Stagnant weather doesn’t hold back the climate

With Viscount Monckton of Brenchley currently touring New Zealand, I expect many of his adherents – including Federated Farmers, will hear quite a bit about the end of climate change because world temperatures haven’t increased for a decade. This meme is taking hold in all the places that want to latch hold of a headline rather than read the whole article (see post about Rodney Hide below). The Economist has recently posted a short discussion with their ‘Globalisation Editor’ in which he calls for a roll-back of climate measures in light of the mounting evidence.

Why then has the last decade – the warmest on record, not continued to get warmer as record amounts of CO2 are pumped into the atmosphere?

  • The historic temperature record doesn’t show a steady year-by-year increase; there is typically a step-wise progression with plateaus followed by sharp jumps i.e a staircase rather than and single slope. A plateau in the temperature record is not in itself surprising.

The staircase to hades.

  • The El Nino – La Nina cycle has an impact on global temperatures with El Nino dominated years relatively warm and La Nina years relatively cool. If the recent temperature record is divided into El Nino, La Nina and intermediate years and plotted, each category shows a near identical rise in temperature that has not paused nor shown evidence of decline.

  • It is also apparent that man-made forces might be counteracting the expected temperature increases. Recently analysis has implicated pollution through both the input of aerosols into the atmosphere (think Beijing) that reflect incoming energy from the sun and fertilisation of the biosphere via CO2 and nitrogen that promote plant growth and the uptake of CO2. The question is are we prepared endure current levels of pollution to defer temperature rise?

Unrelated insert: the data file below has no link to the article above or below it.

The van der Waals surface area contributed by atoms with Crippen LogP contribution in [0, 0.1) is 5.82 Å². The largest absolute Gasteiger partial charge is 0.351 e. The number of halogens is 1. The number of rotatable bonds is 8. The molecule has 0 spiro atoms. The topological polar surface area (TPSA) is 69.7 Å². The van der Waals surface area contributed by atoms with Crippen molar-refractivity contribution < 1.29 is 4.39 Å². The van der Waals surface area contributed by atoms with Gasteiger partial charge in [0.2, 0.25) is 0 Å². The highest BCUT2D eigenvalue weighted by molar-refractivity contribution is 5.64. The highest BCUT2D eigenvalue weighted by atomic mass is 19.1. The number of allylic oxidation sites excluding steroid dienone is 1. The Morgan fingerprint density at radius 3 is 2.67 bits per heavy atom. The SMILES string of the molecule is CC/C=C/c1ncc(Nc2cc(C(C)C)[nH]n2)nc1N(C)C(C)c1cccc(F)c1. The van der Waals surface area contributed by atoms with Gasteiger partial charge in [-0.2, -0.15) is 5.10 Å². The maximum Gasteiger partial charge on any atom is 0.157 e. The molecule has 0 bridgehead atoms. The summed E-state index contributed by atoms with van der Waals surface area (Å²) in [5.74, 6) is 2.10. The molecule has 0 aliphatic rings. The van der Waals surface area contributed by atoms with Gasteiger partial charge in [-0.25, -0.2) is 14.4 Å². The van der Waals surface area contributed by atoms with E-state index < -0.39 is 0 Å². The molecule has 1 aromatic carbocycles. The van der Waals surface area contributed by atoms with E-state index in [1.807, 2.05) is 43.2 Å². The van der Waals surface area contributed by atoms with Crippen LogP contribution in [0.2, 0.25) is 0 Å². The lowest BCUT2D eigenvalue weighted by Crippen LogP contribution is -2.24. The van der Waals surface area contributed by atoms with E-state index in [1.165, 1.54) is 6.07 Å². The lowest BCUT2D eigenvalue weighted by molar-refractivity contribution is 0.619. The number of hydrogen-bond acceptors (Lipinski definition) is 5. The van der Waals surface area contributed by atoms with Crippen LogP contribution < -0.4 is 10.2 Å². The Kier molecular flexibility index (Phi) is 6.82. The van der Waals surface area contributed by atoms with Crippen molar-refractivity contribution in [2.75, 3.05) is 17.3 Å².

Finally new research has revealed that although the surface temperature record has been static, in fact overall global warming has accelerated with more heat now being taken up by the oceans.

Overall this is a good example of how science works. We make an observation that temperatures have been static for a while and either go yippee the panic is over, or we say that’s funny, everything we know about physics says it should still be warming, what could be the reason? A variety of mechanisms have been proposed that may individually or collectively explain the phenomenon – none offer a reason to relax.


This entry was posted in Environment, Observations, Politics.